DM: Under certain circumstances, yes. But for the most part, what I hear from those who can directly measure these things is that they don’t. If they do, it’s in that airy-fairy brand-recognition, public-relations sense, which is hard to express in data. From what I understand, to significantly affect real sales, a blogger has to be extremely popular, and also it helps a lot if they are shopping focused.

JJ: Although it is hard for us to correlate the two, we feel that some of the positive write-ups and exposure some fashion bloggers have given us has led to positive sales.

Do you think bloggers’ ability to be so candid and honest hurts or helps designers?

DM: I think that candor is an incredibly helpful thing for anyone. It allows people to connect and believe in each other. Modern audiences just don’t take to being spoon-fed fancy brand aspirations any more. We’re interested in people. The way that people react to criticism tells us a lot about what kind of people they are—and if you think bloggers can dish it, they also have to take it. The feedback loop in this medium is so tight that there is a culture of conversation, response and even rap-battle rules for flaming. So, yes, it helps designers, but only if they can also show they can hack the back-and-forth with the same sense of confidence and verve that the best bloggers can.

JJ: Firstly, we feel all bloggers, as well as all press and media, should be candid and honest. That is the point of journalism. Bloggers can help or hurt you, depending on their opinion about your collection. They influence their audience, as well as some people within the industry. But we don’t feel one person can sway the opinion of everyone.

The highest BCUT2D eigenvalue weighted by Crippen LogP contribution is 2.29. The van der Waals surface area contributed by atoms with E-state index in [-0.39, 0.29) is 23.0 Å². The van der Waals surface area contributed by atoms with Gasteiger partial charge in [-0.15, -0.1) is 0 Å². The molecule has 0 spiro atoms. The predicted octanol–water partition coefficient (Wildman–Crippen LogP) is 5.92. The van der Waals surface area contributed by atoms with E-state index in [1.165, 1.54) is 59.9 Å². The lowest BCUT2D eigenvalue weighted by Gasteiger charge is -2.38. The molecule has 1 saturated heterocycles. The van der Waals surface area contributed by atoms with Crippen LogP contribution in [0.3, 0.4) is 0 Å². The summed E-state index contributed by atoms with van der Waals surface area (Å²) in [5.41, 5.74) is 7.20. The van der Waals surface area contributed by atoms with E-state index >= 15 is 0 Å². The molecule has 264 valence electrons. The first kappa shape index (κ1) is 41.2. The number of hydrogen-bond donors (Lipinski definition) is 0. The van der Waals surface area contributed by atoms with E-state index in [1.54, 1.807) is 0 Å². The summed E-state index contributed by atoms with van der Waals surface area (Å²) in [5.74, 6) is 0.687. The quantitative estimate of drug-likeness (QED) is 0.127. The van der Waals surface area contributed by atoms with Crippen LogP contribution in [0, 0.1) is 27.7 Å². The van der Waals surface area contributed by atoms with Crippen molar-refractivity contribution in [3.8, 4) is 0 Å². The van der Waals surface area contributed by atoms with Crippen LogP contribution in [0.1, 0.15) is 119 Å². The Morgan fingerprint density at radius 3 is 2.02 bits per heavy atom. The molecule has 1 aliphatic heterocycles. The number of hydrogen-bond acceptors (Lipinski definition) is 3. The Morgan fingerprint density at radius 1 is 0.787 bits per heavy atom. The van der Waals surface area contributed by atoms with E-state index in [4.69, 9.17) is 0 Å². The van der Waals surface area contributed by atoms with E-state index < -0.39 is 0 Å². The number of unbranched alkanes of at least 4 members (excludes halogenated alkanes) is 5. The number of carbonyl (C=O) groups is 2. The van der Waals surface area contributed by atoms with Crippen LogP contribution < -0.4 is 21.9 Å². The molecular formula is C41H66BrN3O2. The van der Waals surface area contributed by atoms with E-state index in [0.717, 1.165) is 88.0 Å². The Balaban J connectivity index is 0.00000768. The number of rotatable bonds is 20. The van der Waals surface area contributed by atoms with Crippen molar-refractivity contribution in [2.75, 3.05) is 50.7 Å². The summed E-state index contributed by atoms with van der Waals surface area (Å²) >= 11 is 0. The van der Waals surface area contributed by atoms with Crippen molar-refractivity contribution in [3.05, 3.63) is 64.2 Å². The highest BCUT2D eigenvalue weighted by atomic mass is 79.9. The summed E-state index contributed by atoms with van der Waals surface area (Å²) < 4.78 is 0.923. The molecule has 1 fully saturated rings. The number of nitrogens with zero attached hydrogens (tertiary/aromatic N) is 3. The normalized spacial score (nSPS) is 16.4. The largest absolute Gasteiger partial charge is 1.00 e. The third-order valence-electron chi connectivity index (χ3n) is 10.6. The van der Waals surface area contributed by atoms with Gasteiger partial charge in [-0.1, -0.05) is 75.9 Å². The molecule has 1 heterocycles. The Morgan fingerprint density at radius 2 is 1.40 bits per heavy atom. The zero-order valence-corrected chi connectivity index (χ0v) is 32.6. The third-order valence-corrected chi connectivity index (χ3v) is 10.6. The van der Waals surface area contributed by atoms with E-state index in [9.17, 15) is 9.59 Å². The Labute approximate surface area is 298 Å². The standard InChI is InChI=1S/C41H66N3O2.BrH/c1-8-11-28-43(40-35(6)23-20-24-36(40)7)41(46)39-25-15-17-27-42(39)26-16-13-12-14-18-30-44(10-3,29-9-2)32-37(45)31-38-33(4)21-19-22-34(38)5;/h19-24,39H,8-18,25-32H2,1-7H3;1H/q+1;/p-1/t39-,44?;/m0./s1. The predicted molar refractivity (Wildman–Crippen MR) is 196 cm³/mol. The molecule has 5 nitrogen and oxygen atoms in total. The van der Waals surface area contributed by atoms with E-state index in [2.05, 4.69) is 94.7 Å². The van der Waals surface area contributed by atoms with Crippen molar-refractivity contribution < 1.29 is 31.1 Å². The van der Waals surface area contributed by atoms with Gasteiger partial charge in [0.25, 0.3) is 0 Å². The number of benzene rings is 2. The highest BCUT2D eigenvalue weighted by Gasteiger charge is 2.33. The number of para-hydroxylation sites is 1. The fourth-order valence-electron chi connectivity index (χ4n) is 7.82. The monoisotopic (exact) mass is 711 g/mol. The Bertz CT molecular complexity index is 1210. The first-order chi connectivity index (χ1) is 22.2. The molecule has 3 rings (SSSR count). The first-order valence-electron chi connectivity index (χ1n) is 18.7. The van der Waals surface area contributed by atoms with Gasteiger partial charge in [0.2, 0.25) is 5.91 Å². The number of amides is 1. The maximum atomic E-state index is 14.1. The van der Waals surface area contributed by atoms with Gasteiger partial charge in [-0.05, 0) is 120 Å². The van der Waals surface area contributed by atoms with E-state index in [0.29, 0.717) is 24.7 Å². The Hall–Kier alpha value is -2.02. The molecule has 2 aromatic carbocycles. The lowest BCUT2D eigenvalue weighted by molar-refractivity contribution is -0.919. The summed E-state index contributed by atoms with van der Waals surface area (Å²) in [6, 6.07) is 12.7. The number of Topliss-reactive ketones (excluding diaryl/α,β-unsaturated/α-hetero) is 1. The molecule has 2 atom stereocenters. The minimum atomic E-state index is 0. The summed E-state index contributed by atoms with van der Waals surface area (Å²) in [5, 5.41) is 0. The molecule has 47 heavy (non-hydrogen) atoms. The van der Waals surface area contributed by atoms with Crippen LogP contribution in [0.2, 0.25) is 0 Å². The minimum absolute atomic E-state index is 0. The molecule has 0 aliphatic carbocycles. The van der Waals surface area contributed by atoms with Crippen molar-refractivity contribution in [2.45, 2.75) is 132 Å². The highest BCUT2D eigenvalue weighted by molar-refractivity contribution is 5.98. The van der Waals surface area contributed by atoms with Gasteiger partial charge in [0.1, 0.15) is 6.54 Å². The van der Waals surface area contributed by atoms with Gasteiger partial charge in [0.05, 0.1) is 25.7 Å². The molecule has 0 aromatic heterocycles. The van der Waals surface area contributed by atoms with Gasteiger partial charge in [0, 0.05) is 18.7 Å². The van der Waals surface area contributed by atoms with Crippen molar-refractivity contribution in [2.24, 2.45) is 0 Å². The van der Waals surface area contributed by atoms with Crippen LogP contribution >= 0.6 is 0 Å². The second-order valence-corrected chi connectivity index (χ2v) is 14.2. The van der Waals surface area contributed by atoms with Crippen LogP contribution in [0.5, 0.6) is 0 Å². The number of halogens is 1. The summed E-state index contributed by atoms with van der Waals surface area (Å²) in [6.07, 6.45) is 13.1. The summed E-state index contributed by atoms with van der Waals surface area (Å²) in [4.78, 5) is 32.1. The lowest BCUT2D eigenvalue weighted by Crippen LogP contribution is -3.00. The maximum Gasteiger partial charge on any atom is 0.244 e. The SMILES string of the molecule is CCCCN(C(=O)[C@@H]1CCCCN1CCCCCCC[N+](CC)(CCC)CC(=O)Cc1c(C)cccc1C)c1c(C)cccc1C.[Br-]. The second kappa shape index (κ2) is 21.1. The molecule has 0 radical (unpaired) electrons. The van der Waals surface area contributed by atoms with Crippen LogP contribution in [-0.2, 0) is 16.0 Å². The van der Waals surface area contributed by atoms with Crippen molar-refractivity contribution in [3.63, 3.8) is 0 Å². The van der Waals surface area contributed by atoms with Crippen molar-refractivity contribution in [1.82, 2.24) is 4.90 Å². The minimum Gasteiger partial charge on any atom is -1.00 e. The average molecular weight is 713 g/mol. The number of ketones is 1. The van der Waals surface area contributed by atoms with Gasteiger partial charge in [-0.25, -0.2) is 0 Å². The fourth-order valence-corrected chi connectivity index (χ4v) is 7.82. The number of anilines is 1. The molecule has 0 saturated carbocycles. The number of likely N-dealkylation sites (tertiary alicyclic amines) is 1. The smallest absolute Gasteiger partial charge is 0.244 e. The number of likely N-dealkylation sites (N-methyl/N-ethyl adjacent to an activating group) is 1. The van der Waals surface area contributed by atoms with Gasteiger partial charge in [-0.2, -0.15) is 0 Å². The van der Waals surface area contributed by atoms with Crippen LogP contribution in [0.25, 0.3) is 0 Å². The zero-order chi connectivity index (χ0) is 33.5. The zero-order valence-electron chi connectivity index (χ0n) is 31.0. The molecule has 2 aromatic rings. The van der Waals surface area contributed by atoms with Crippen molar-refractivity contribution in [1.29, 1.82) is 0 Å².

Is there still a tiered hierarchy between the print and web media?

DM: Yes, in that whenever I get a little blurb in print, it is far more impressive to people perceptively than a link back from a blog. The irony is that the link back is far more valuable to me from a business perspective. Watch that hierarchy flip this year!

What justifies a blogger getting front row seating? Why is it important that they get these prime locations?

DM: If a blogger qualifies as a celebrity, I think that’s a good enough justification in the modern circus. The front row is extremely visible, and it’s not so much about how well the blogger needs to see the collection as how important it is for everyone to see the blogger. I think that front-row seating makes the most sense based on appearances (sad but true!) and real-numbers influence.

JJ: We only invite bloggers and media who support us or whose opinions (bad or good) we hold in high regard.  That being said, if it was up to us, we would give first-come-first-serve to everyone attending.  However, since it is completely out of our hands, due to sponsors, we have to give preference to media or bloggers with the biggest audience.

If you could change one thing about how fashion bloggers behave/write/act/attend shows, what would it be?

JJ: Nothing really.  As long as everyone is respectful, then it’s fine.

DM: Bloggers need to avoid running with the pack. Covering the same stuff from the same angles on multiple sites doesn’t help anyone. I think there will be a new schedule and system of how fashion designers will work coming down the pipe, and I think it will be more related to how the modern publishing and music industries are changing. Bloggers are on the vanguard of a new type of industry, and what I’d really like to see is designers picking up on that. In the same way that albums are giving way to singles, I think we’re going to see a similar fragmentation in the business of fashion design.